Trump and Biden hone their messages ahead of the first debate and stretch run

A little more than a month before they meet on a debate stage and less than six months before voters go to the polls, President Joe Biden and former President Donald Trump are clarifying their overarching messages to voters.

“This is a choice between a candidate who cares about you and a candidate who cares about himself,” Biden pollster Molly Murphy said. “All roads lead back to that core framing.”

Chris LaCivita, a senior adviser to Trump, said the race is about “strength vs. weakness” and “success vs. failure.”

Articulating a central theme is just a piece of the strategy that goes into running billion-dollar modern campaigns. When done well, it provides an organizing principle for the campaign and gives voters a main lens for seeing how the candidate’s record, conduct and promises add up to a vision for the future, according to veteran political operatives.

“Often the winning political campaign is the one that successfully defines the question that the voter is answering with her vote,” Republican strategist Brad Todd said. “In a race where both candidates are completely known, for all their faults and their strengths, it’s very difficult to do that.”

‘They don’t give a s— whether he cares about them’

Todd is one of a number of strategists in both parties who say Biden and Trump are both missing the mark with their messaging.

“The race is going to come down to which candidate makes people think they are more focused on the future,” he said. “Both of these candidates have a real problem getting out of the past.”

Democratic strategist Chris Kofinis, who has worked on past presidential campaigns, offered a variation on the same theme: that Trump and Biden should be more focused on Americans’ future than contrasting their personal traits.

“It’s about who you believe is going to do a better job over the next four years, given the challenges the country faces,” Kofinis said, offering a critique of Biden’s basic construct. “If they think Donald Trump is going to address inflation, they don’t give a s— whether he cares about them or not.”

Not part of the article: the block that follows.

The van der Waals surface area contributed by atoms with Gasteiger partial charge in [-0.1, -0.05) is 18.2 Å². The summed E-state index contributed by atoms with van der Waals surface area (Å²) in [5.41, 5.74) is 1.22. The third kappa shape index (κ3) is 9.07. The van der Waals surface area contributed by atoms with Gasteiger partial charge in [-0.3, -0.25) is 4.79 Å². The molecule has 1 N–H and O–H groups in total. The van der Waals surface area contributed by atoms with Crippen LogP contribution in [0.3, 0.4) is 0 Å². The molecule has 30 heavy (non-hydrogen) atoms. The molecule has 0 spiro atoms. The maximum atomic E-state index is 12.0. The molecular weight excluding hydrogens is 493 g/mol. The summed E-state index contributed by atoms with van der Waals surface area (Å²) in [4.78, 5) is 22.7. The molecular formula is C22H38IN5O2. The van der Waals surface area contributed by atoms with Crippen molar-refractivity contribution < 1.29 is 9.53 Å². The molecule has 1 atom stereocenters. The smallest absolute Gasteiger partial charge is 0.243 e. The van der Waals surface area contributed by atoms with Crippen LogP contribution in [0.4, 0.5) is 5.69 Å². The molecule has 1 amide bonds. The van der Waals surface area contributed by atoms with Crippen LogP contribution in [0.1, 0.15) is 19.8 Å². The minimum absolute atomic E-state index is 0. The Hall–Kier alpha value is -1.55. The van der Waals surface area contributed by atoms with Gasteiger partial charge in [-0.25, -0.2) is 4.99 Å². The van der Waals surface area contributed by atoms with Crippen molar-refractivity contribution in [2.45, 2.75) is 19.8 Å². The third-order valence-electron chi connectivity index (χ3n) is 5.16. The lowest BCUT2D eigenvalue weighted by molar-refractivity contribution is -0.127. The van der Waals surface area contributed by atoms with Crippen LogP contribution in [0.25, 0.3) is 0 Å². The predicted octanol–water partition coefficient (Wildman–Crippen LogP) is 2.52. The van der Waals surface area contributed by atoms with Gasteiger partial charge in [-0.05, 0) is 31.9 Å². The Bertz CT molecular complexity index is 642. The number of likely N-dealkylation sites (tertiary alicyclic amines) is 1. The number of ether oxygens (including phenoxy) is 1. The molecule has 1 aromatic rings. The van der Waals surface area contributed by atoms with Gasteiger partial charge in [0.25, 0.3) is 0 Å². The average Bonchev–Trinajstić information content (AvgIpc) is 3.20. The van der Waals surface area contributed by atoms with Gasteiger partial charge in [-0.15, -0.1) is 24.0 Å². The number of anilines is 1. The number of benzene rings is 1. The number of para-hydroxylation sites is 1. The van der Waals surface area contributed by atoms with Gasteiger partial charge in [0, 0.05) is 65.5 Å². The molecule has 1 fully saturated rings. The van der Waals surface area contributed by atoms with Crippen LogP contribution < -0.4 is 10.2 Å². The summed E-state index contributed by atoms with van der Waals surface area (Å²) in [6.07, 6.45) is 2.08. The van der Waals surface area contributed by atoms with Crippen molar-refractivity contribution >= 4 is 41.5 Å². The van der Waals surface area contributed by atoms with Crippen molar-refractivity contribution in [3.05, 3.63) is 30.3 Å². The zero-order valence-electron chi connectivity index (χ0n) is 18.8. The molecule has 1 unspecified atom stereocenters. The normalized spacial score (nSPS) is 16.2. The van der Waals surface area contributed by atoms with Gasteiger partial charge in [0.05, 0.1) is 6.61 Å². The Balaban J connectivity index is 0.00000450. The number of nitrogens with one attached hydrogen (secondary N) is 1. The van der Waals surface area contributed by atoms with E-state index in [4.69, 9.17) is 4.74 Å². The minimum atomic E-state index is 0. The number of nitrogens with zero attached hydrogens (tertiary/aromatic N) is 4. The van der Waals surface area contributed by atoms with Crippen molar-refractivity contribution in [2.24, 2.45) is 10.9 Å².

Both candidates suffer from upside-down approval ratings, which suggest that they have not made themselves popular to this point in the campaign and that they may have credibility problems as messengers.

No one wants to throw good money at a bad message. If the candidates decide their messages aren’t landing, they could change them at any time.

Court TV and the air raid

Each campaign will pour hundreds of millions of dollars into communicating their main theme and related messages through rallies; media interviews; television, radio and digital ads; house-to-house door-knocking operations; and other voter-engagement tactics.

For the time being, Trump is running his messaging from a courthouse in New York, where he is on trial on charges that he falsified business records in order to help his 2016 campaign by covering up an alleged affair with porn actor Stormy Daniels.

That complicates his messaging in a couple of ways: His time on the campaign trail is circumscribed by court dates that typically allow for Wednesdays and weekends off, and his political defense against charges in four separate cases is that he is a victim of Biden’s “weaponizing” the judiciary against him. There’s no evidence that Biden is interfering in the criminal cases, and it would be a powerful president — not a weak one — who would be able to control prosecutors, grand juries and judges in several jurisdictions.

His team believes that he’s demonstrated an ability to command attention from the media and voters in a fashion unlike any previous candidate, and aides say his campaign and his endorsers follow his lead.